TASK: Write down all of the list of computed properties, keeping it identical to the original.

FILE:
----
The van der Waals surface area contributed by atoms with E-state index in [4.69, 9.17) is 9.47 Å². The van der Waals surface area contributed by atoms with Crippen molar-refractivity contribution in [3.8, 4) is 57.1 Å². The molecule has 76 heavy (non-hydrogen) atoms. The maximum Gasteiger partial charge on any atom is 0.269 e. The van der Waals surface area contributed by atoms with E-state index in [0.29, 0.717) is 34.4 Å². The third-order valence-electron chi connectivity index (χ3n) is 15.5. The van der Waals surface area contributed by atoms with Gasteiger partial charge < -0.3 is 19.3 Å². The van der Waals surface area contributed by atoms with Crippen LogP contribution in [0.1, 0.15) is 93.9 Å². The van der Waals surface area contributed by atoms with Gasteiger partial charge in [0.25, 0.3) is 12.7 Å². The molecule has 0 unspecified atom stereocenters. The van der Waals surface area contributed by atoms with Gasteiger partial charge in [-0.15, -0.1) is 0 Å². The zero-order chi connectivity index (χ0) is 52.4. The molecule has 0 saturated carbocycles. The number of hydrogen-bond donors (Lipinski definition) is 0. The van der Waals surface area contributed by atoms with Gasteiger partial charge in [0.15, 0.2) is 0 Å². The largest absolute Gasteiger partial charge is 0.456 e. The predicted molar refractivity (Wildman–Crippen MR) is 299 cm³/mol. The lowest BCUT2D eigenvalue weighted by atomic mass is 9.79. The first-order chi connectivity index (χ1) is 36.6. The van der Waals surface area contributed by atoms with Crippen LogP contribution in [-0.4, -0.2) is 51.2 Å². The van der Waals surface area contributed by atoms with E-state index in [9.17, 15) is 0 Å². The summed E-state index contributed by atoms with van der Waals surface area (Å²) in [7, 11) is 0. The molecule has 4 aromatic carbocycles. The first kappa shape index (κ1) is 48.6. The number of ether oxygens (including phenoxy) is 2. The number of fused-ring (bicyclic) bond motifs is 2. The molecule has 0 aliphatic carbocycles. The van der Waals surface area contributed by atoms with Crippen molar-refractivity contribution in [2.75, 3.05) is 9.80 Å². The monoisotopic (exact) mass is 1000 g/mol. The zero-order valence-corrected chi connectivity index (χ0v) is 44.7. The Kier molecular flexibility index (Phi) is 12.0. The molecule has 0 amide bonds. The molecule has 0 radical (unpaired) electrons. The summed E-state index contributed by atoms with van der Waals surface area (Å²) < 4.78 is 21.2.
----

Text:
The van der Waals surface area contributed by atoms with E-state index in [4.69, 9.17) is 9.47 Å². The van der Waals surface area contributed by atoms with Crippen molar-refractivity contribution in [3.8, 4) is 57.1 Å². The molecule has 76 heavy (non-hydrogen) atoms. The maximum Gasteiger partial charge on any atom is 0.269 e. The van der Waals surface area contributed by atoms with E-state index in [0.29, 0.717) is 34.4 Å². The third-order valence-electron chi connectivity index (χ3n) is 15.5. The van der Waals surface area contributed by atoms with Gasteiger partial charge < -0.3 is 19.3 Å². The van der Waals surface area contributed by atoms with Crippen LogP contribution in [0.1, 0.15) is 93.9 Å². The van der Waals surface area contributed by atoms with Gasteiger partial charge in [0.25, 0.3) is 12.7 Å². The molecule has 0 unspecified atom stereocenters. The van der Waals surface area contributed by atoms with Gasteiger partial charge in [-0.15, -0.1) is 0 Å². The zero-order chi connectivity index (χ0) is 52.4. The molecule has 0 saturated carbocycles. The number of hydrogen-bond donors (Lipinski definition) is 0. The van der Waals surface area contributed by atoms with Gasteiger partial charge in [0.15, 0.2) is 0 Å². The largest absolute Gasteiger partial charge is 0.456 e. The predicted molar refractivity (Wildman–Crippen MR) is 299 cm³/mol. The lowest BCUT2D eigenvalue weighted by atomic mass is 9.79. The first-order chi connectivity index (χ1) is 36.6. The van der Waals surface area contributed by atoms with Crippen LogP contribution in [-0.4, -0.2) is 51.2 Å². The van der Waals surface area contributed by atoms with E-state index in [9.17, 15) is 0 Å². The summed E-state index contributed by atoms with van der Waals surface area (Å²) in [7, 11) is 0. The molecule has 4 aromatic carbocycles. The first kappa shape index (κ1) is 48.6. The number of ether oxygens (including phenoxy) is 2. The number of fused-ring (bicyclic) bond motifs is 2. The molecule has 0 aliphatic carbocycles. The van der Waals surface area contributed by atoms with Crippen molar-refractivity contribution in [2.75, 3.05) is 9.80 Å². The monoisotopic (exact) mass is 1000 g/mol. The zero-order valence-corrected chi connectivity index (χ0v) is 44.7. The Kier molecular flexibility index (Phi) is 12.0. The molecule has 0 amide bonds. The molecule has 0 radical (unpaired) electrons. The summed E-state index contributed by atoms with van der Waals surface area (Å²) < 4.78 is 21.2.